Saturday, September 27, 2008

The Empty Promise (Philippians 2:1-13)

OK, try a mental exercise for me. I’ll give a number and you picture that number – not the numeral, which is the written character we use to show the number, but the number itself. I’ll make it easy – I’m going to say the number and you picture that many apples, let’s say.

So when I say “5,” you picture five apples. When I say “2,” you picture two apples. When I say “9,” you picture nine apples. And you may notice that when we get to numbers past six or seven, we usually break the number down into groups. When I said “9,” you may have pictured three groups of three apples, or a group of four and a group of five. Most people start breaking them up into groups about there.

I read about a study where they showed people a picture of a certain number of items and then hid it before asking how many there were. The record was sixteen or seventeen, if I remember right. So the human brain hits a limit at recognizing about sixteen or seventeen things at once.

Now, the best estimate on the size of the universe is about 17 billion light years across. If you remember your science, you know light moves at 186,000 miles per second, and a “light year” is how far light travels in a year. The closest star to us is four light years away, which means we see it the way it looked in 2004. If it blew up in 2006, we won’t know it for two more years.

God created the entire universe and can contain it in a single thought. Everything in those 17 billion light years, from the largest to the smallest and all their combina-tions from the beginning of time, can be conceived by the mind of God in just one thought. And we do good to hit 17 of anything. So you can see why this verse talks about Christ “emptying” himself in order to take human form and live as one of us.

Why do you think he did that? I know it brought about our salvation, but why this way of all ways? Christ could have healed his relationship with humanity in any way he wished but he chose to empty himself and live as one of us.

There are a bunch of answers, but here’s one that resonates with me, especially when I consider just how far beyond human knowledge God really is. I know God loves me and I base my life on it. But there’s a part of me that just wonders how God could know what it was like to go through life as a limited, fallible, screwed-up human being? Obviously, if God knows everything, he knows those things too, but my own human limitations still give me that question.

It’s like being comforted by someone who hasn’t gone through the same issue they’re trying to offer comfort for. You may appreciate the thought and even be grateful, but there’s a gap in their connection with your problem. It’s always there, and it’s why people often turn to support groups with similar experiences when they’re trying to heal after a tragedy.

But in Christ, we have proof, if you want to use that word, that God has in fact experienced what it means to be human. Everything from being hungry to having your feet hurt to taking a whiff of yourself after a long sweaty day and knowing you need a bath. Being betrayed or abandoned by friends, wrongfully accused, you name it. Jesus went through it, and somehow that helps me make my connection with God easier.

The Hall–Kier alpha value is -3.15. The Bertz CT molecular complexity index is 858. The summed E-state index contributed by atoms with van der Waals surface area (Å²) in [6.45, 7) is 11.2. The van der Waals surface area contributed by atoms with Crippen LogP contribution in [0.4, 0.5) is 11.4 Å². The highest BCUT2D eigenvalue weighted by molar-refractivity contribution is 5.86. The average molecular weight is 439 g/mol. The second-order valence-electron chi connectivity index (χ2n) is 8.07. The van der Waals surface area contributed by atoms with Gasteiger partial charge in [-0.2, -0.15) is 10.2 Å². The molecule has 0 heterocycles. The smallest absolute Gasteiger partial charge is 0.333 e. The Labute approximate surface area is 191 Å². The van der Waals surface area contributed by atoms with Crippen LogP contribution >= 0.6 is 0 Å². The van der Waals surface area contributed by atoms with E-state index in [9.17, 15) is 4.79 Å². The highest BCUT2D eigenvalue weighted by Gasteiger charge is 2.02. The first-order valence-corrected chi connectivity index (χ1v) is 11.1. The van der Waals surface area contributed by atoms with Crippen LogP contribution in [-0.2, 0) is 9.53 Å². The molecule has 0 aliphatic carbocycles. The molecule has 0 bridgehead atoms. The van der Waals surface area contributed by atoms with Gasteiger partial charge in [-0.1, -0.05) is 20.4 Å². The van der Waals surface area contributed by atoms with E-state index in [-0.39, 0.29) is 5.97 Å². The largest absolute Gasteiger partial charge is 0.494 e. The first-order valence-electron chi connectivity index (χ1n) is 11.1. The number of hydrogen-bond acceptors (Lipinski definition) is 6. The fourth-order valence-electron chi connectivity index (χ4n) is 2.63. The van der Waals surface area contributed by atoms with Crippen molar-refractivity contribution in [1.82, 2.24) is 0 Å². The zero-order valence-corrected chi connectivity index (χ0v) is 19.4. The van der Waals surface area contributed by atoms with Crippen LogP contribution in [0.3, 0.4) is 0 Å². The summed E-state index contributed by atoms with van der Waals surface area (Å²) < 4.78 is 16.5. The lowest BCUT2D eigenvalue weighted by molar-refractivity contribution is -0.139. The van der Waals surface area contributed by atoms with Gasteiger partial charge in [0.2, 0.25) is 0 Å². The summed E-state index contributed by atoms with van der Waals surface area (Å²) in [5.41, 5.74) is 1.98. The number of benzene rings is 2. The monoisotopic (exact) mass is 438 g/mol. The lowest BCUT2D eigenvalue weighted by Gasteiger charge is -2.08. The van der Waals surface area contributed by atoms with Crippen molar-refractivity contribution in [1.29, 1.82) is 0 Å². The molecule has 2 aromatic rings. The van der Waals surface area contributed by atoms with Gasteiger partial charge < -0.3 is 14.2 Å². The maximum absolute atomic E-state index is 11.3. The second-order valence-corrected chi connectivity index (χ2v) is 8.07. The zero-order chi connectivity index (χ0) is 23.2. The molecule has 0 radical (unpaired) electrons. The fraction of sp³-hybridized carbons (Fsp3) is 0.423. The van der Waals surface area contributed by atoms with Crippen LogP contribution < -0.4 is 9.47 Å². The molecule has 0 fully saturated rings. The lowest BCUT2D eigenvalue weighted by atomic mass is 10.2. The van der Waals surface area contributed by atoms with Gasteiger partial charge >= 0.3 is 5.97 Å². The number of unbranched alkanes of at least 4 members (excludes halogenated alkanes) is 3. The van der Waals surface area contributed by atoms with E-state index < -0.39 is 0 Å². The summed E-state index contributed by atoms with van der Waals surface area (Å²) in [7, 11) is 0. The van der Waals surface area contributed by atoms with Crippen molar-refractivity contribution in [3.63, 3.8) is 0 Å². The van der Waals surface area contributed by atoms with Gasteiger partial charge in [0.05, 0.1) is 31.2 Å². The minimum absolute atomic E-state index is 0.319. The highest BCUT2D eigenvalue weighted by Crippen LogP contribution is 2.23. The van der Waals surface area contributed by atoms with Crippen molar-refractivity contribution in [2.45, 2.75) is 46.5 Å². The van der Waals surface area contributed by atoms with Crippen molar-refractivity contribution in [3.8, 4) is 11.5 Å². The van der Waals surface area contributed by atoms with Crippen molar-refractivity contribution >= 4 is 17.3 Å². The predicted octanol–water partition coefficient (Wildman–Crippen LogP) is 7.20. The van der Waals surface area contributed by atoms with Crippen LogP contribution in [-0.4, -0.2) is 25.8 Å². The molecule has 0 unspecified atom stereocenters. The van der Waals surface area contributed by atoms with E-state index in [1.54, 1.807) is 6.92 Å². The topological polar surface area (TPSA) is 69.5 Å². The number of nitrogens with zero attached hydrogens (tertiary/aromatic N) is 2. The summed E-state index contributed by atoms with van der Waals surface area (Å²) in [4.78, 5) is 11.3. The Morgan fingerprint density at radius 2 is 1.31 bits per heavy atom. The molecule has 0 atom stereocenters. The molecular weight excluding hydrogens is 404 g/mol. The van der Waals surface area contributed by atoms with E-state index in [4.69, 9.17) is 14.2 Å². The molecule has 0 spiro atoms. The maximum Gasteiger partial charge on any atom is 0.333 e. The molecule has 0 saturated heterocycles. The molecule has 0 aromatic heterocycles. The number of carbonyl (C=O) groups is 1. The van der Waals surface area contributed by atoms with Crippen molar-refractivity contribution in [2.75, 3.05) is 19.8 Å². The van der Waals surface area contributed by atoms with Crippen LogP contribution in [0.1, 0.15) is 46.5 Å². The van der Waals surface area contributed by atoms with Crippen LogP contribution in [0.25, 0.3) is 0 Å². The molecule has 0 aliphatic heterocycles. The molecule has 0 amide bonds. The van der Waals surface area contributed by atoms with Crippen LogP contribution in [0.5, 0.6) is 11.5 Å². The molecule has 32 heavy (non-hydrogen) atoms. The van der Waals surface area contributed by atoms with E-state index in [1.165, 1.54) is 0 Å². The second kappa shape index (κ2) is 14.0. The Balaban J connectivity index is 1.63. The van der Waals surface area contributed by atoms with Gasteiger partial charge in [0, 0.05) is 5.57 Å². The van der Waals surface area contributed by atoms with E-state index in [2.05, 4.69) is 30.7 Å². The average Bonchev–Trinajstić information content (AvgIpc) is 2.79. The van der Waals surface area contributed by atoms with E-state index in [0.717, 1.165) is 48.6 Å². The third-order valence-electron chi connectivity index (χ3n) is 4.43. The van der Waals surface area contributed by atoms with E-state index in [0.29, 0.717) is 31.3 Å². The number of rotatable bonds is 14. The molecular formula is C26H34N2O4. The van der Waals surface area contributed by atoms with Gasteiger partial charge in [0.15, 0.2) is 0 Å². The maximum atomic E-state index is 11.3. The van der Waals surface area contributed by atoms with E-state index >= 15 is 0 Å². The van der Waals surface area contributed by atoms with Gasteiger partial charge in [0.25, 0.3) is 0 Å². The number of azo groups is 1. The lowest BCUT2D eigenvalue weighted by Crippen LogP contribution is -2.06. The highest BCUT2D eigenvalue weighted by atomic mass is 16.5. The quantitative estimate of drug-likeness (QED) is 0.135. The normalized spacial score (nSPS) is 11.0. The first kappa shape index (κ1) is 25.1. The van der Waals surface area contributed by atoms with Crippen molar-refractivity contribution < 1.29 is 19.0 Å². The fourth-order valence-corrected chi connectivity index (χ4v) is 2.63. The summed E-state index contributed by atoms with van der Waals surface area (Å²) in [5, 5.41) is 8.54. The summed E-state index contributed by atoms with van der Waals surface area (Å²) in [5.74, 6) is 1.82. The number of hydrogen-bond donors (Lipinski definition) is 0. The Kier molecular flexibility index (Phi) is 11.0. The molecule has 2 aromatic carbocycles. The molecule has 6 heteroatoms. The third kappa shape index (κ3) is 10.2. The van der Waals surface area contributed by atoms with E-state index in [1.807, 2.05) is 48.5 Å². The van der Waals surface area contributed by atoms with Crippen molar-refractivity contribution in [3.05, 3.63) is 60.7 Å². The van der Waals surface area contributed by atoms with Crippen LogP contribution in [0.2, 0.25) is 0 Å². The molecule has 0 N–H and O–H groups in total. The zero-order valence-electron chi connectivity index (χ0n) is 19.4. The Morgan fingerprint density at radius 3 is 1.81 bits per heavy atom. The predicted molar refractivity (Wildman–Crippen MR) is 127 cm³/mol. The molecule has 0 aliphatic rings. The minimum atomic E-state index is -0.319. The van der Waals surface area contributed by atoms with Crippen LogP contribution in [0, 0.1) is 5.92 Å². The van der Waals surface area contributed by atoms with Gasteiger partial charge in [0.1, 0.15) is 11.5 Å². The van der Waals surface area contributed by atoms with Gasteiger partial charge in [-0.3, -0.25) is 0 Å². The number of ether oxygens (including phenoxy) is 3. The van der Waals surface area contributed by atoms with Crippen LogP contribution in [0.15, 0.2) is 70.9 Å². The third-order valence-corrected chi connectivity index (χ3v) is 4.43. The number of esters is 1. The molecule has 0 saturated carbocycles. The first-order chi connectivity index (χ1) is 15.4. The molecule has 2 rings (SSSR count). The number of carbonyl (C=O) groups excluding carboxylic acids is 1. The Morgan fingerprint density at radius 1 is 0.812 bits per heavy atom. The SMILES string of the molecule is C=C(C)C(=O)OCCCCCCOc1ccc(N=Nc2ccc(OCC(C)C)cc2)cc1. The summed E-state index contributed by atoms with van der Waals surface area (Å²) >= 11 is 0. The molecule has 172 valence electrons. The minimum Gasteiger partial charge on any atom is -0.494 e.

Here’s another example – for nearly 70 years, Superman has been one of the most popular characters on the planet. He’s known almost everywhere and is still popular today. I read a magazine article where some college researchers interviewed people to determine why Superman was so popular and well-known. It wasn’t the powers and abilities far beyond those of mortal men, although those would be cool.

No, people connect with Superman because of Clark Kent. Nobody can really connect with what it would be like to fly or be more powerful than a locomotive. But Clark Kent gets yelled at by his boss. Clark Kent can’t get the time of day from Lois Lane. Things like that, people connect with, because they’ve been through those things.

So when I hear the story of Jesus, I know I’m hearing the story of a real human being who went through real human stuff, rather than some sort of spirit that just pretended about it. And since that human being is also the divine Son of God, then I can be assured that God does indeed have an understanding of what limited human life is like. He didn’t do it so he would know, because he already knew. He did it so we would know he knew. He promises redemption for human beings, and he knows what we need redeemed from, knows it from the inside. So his promise, the promise that comes from his emptying himself, is true and we can know it.

Good news, indeed, for us all.

Friday, September 19, 2008

Spoiled Rotten? (Jonah 3:10-4:11)

The trendy word schadenfreude refers to the pleasure someone takes in someone else’s misery. It’s German. In English, we call it epicaricacy, or The National Enquirer.

It’s also what powers Jonah’s speech here as we get to the end of his story. We know a little bit about him, but let’s recap:

Jonah the prophet hears God’s call to warn wicked Nineveh of its impending destruction. He responds by boarding a boat for Tarshish. It would be like a modern-day prophet who lived in New York City being told to warn Las Vegas and taking a boat to Australia that leaves from Miami. In other words, Jonah plans to get as much out there between him and Nineveh as he can.

During the voyage, a severe storm comes up which the ship won’t survive. Nobody seems to know what to do – well, nobody but Jonah, who might have an explanation as to the storm’s cause but doesn’t share it with anyone. The sailors cast lots to find out what the problem is and eventually the lot lands with Jonah.

“Oh, yeah, funny story!” the prophet says and explains he’s running away from God’s call. If you thought a prophet might say, “OK, God, I give,” or maybe, “Lord, if you will spare these innocent folks I will head for Nineveh the moment we reach the shore,” then you’ve never met Jonah. He lets the sailors make another try for land, but they can’t overpower this divinely-powered storm. Now Jonah does have an idea. “Toss me over,” he says. The sailors do and the sea calms.